The constant access to media and electronics created a difficult distraction for many. The stimuli of “in-person” work was lost, and the ability to “body double”—that is, to work beside another person while completing a nonpreferred task to support engagement and accountability—was diminished. Individuals with ADHD are easily distracted and prone to missing social and environmental cues. The impact of both masking guidelines and frequent changes to these guidelines and other rules have likely increased these challenges and related stress, as well. It is important to support individuals with ADHD as they continue to adapt to changing guidelines, including changes to masking requirements.
Accurate diagnosis of ADHD has also become more challenging because of the COVID-19 pandemic. Now more than ever, it is imperative to explore neurodevelopmental history to determine early signs and traits of ADHD. Even neurotypical individuals have found themselves more distracted and distressed during the COVID-19 pandemic, including those who have not struggled with attention, executive functioning, or related emotional or behavioral dysregulation in the past. As a result, more people sought care for potential ADHD as evidenced by increased inquires to CHADD.4 In some cases, caregivers began noticing their children’s attentional concerns for the first time while virtual learning was in effect. In other cases, caregivers found their child’s ADHD easier to manage without the restrictions of the pandemic. With increasing calls for diagnosis, practitioners have had to take great care to avoid misdiagnosis. It has been imperative to recognize that children may display ADHD symptoms when preferred distractions are nearby, when anxiety is high, when social opportunities are limited, when children are sitting on a screen and exercising infrequently, and when children are internalizing their caregivers’ anxiety.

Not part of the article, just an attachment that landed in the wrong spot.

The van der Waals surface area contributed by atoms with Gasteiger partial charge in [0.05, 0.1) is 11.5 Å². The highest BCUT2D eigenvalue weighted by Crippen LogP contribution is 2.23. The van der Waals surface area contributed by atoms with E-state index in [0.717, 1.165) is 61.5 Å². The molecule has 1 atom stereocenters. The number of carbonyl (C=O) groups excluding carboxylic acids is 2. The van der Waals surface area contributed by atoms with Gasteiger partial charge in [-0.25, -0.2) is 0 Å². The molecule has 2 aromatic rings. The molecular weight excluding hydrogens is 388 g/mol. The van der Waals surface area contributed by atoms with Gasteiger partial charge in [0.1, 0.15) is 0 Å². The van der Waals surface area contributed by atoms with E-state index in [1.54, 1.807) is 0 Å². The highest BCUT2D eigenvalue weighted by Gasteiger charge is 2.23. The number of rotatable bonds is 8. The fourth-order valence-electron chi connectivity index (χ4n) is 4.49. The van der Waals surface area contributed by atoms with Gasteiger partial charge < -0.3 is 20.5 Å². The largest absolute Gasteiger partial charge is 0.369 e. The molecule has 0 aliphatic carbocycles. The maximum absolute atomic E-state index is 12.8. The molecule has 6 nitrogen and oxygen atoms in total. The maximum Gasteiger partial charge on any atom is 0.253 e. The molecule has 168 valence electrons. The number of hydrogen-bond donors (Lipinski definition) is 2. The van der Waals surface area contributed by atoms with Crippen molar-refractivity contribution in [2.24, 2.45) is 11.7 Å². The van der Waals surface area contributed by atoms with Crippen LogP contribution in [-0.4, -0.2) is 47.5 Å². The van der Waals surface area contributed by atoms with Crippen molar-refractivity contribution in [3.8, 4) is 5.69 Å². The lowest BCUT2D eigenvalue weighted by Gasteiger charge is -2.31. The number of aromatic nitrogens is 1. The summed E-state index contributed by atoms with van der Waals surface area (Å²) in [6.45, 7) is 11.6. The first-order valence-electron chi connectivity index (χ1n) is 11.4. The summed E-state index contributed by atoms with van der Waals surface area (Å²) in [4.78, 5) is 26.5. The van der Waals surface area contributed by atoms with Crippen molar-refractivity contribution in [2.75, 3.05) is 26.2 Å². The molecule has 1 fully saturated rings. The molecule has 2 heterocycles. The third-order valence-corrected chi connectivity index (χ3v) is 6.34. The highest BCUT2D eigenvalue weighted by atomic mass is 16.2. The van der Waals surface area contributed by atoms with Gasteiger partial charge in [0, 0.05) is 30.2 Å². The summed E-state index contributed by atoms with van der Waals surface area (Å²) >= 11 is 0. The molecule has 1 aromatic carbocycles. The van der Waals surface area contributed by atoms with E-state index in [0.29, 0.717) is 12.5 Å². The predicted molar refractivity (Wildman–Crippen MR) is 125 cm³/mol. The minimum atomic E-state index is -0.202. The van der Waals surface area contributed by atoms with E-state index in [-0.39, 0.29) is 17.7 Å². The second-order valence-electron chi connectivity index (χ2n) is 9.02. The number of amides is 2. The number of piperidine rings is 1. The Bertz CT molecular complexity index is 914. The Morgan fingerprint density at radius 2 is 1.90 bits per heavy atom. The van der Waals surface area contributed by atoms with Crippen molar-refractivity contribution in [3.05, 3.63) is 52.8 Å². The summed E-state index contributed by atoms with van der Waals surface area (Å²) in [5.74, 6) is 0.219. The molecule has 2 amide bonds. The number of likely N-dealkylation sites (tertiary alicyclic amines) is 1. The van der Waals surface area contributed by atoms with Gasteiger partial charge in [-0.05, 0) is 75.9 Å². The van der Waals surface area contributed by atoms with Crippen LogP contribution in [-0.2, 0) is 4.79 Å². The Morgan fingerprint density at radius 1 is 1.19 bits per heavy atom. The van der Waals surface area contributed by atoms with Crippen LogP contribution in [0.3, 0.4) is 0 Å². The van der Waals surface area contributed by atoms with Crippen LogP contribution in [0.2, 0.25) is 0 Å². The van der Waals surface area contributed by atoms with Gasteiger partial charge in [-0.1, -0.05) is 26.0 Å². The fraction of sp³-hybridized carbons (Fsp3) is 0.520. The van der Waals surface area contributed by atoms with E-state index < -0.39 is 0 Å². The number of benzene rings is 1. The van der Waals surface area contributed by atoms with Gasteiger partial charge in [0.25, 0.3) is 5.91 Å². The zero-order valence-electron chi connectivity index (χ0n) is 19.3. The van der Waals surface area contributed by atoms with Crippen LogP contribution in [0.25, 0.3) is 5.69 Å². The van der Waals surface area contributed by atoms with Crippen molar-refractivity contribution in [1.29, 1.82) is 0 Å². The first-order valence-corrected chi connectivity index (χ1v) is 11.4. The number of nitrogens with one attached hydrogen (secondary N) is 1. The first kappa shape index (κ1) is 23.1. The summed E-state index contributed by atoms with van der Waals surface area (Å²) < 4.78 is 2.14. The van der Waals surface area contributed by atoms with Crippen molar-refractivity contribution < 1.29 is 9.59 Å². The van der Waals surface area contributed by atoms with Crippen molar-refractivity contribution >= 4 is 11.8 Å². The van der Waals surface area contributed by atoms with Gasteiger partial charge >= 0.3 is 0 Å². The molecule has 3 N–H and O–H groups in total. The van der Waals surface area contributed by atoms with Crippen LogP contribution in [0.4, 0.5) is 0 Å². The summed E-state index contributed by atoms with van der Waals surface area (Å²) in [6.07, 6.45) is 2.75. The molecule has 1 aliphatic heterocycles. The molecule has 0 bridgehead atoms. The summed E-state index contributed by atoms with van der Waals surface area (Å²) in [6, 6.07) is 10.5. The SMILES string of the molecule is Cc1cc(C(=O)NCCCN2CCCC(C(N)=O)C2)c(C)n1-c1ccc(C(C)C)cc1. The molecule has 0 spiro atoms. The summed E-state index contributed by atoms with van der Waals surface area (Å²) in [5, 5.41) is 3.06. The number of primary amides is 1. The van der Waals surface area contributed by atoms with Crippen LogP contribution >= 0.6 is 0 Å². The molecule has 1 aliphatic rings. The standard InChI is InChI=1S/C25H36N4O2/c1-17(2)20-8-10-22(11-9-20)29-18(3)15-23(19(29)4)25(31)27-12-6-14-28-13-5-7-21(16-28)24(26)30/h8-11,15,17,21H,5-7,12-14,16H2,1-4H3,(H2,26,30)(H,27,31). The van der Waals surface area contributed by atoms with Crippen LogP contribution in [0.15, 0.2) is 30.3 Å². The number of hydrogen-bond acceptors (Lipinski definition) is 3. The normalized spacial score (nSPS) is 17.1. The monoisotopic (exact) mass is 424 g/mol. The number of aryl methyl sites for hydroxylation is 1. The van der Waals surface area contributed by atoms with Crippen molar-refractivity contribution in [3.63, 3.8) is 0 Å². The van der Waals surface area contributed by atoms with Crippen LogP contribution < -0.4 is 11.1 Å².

A final concern related to ADHD during the COVID-19 pandemic has been the response to infection itself. Research shows that individuals with ADHD are at increased risk of acquiring COVID-19, experiencing greater severity of COVID-19 symptoms, and being hospitalized for COVID-19. The same study noted the need for more research on whether individuals with ADHD are at higher risk for long COVID or for neuropsychiatric symptoms resulting from COVID infection.6 Long COVID is an emerging challenge that is in need of additional study. For some, long COVID symptoms include cognitive impairment and memory loss, as well as disturbed sleep and increased anxiety.7 These symptoms mirror those of ADHD and will require accurate diagnosis and treatment.
Dr Halpern is a licensed psychologist with Washington Behavioral Medicine Associates, LLC, and director/co-founder of The SOAR Program for Psychotherapy and Testing at WBMA. Dr Laje is a psychiatrist and the director of Washington Behavioral Medicine Associates, LLC, and the co-founder of The SOAR Program.
Originally published on our sister brand, Psychiatric Times.